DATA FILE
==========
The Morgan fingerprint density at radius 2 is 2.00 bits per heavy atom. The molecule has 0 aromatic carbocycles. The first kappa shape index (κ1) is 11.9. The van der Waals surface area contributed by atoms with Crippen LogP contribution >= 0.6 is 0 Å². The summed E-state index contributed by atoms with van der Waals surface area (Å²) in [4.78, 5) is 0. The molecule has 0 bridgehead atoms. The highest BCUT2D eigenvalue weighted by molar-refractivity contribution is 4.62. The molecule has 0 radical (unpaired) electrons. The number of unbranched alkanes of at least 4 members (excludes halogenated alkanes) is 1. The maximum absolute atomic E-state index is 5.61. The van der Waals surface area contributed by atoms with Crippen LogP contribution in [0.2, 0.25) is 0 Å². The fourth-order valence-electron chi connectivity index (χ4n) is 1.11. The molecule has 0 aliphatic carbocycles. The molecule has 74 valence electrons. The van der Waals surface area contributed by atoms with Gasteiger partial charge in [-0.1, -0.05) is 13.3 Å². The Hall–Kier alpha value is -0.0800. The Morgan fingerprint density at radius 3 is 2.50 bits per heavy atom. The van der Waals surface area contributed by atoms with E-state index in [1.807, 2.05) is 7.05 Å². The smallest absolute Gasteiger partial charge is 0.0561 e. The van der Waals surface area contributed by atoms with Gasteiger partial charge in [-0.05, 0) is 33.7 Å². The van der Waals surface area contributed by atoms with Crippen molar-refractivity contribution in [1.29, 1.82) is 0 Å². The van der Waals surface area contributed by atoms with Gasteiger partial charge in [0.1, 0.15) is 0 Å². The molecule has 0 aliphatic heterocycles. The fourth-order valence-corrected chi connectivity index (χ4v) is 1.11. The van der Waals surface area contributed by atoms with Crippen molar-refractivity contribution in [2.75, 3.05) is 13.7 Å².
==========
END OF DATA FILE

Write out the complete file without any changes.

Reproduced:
The Morgan fingerprint density at radius 2 is 2.00 bits per heavy atom. The molecule has 0 aromatic carbocycles. The first kappa shape index (κ1) is 11.9. The van der Waals surface area contributed by atoms with Crippen LogP contribution >= 0.6 is 0 Å². The summed E-state index contributed by atoms with van der Waals surface area (Å²) in [4.78, 5) is 0. The molecule has 0 bridgehead atoms. The highest BCUT2D eigenvalue weighted by molar-refractivity contribution is 4.62. The molecule has 0 radical (unpaired) electrons. The number of unbranched alkanes of at least 4 members (excludes halogenated alkanes) is 1. The maximum absolute atomic E-state index is 5.61. The van der Waals surface area contributed by atoms with Crippen LogP contribution in [0.2, 0.25) is 0 Å². The fourth-order valence-electron chi connectivity index (χ4n) is 1.11. The molecule has 0 aliphatic carbocycles. The molecule has 74 valence electrons. The van der Waals surface area contributed by atoms with Gasteiger partial charge in [-0.1, -0.05) is 13.3 Å². The Hall–Kier alpha value is -0.0800. The Morgan fingerprint density at radius 3 is 2.50 bits per heavy atom. The van der Waals surface area contributed by atoms with E-state index in [1.807, 2.05) is 7.05 Å². The smallest absolute Gasteiger partial charge is 0.0561 e. The van der Waals surface area contributed by atoms with Gasteiger partial charge in [-0.05, 0) is 33.7 Å². The van der Waals surface area contributed by atoms with Crippen molar-refractivity contribution in [1.29, 1.82) is 0 Å². The van der Waals surface area contributed by atoms with Gasteiger partial charge in [0.1, 0.15) is 0 Å². The molecule has 0 aliphatic heterocycles. The fourth-order valence-corrected chi connectivity index (χ4v) is 1.11. The van der Waals surface area contributed by atoms with Crippen molar-refractivity contribution in [2.75, 3.05) is 13.7 Å².